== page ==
Vladimir Putin very busy signing thank you notes (Twitter Spoof Account)
So, what else is going in French-Russian news? Quite a bit. On 8 June, the French Senate voted a motion – by a staggering count of 302 to 16 – appealing to the government to gradually lift sanctions against Russia. Albeit non-binding, this vote nevertheless illustrates how many are sympathetic to the Russian version of events in the ongoing Ukraine crisis, rather than to the Minsk agreements jointly negotiated by their own government.
And this Thursday, Nicolas Sarkozy, adamant to snatch the Les Républicains’ nomination for next year’s French presidential election despite being implicated in several law-suits linked to his political past put on his best Putin fan-boy act in St. Petersburg.
What explains such seemingly broad and visible pro-Russian/ pro-Kremlin support in France? It is a combination of cultural affinity (largely imagined), political realism (the belief that Russia is a geopolitical force one needs to reckon with) and traditional political orientation (instinctive anti-Americanism, and these days, more and more anti-EU ressentiment). In addition, Russia can count on a number of pro-Russian networks in France – in academia, in politics, in the economic sphere, in the media… Liberation detailed them in an in-depth feature end of 2014 called “The seven families in the sleeve of the Kremlin”, which ruffled a few feathers. On the topic of Russian soft power in France, see also Nicolas Hénin’s recent book, ”La France russe“ published this spring.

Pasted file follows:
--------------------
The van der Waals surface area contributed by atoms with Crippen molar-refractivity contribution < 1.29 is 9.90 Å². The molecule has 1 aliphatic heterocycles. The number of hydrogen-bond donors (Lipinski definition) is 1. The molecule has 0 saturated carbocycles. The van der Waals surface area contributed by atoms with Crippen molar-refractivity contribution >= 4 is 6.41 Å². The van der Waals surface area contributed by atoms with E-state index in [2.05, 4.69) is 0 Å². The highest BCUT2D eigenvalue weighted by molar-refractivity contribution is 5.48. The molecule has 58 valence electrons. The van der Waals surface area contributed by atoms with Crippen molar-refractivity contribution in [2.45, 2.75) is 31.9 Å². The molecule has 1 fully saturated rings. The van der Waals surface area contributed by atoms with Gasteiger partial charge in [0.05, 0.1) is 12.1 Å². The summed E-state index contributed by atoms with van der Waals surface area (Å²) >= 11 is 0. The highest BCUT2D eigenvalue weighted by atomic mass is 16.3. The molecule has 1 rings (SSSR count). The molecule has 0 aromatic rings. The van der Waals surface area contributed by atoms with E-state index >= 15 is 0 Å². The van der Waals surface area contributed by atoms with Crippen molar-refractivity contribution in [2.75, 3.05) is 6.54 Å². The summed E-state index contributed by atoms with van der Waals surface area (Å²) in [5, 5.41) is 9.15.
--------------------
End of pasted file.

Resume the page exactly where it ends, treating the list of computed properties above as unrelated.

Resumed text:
All this does not mean that the French elite is in the pocket of the Kremlin. In fact, it is the Americans that still reign supreme when it comes to exerting influence in France. Neither does it mean that Putin is universally admired by the French public, far from that. But it gives an indication that France is certainly not immune to the siren song of anti-EU populism, something which Russia intends to use to its advantage.
Court in Marseille (JEAN-PAUL PELISSIER / REUTERS)
So will Russia’s game strategy of “coercive diplomacy” ultimately be victorious? Only time will tell. At least what concerns on and off the football pitch in France, the results are not conclusive. Russia’s team just lost to Slovakia. For the violent exactions of its fans, UEFA has handed Russia and England a suspended disqualification. This Thursday, three Russian fans implicated in violence against English supporters in Marseille on 11 June got prison terms ranging from one to two years. And the “boss” of Russian fans, far-right leader of the Russian
football supporters’ association Alexander Shprygin, as well as 19 other Russians will be sent home shortly.
It’s a game, albeit a serious one. “The ball is round and the match lasts 90 minutes“ as Sepp Herberger, German coach at the time of the 1954 World Cup win was wont to say. And a lot of things can happen during a match.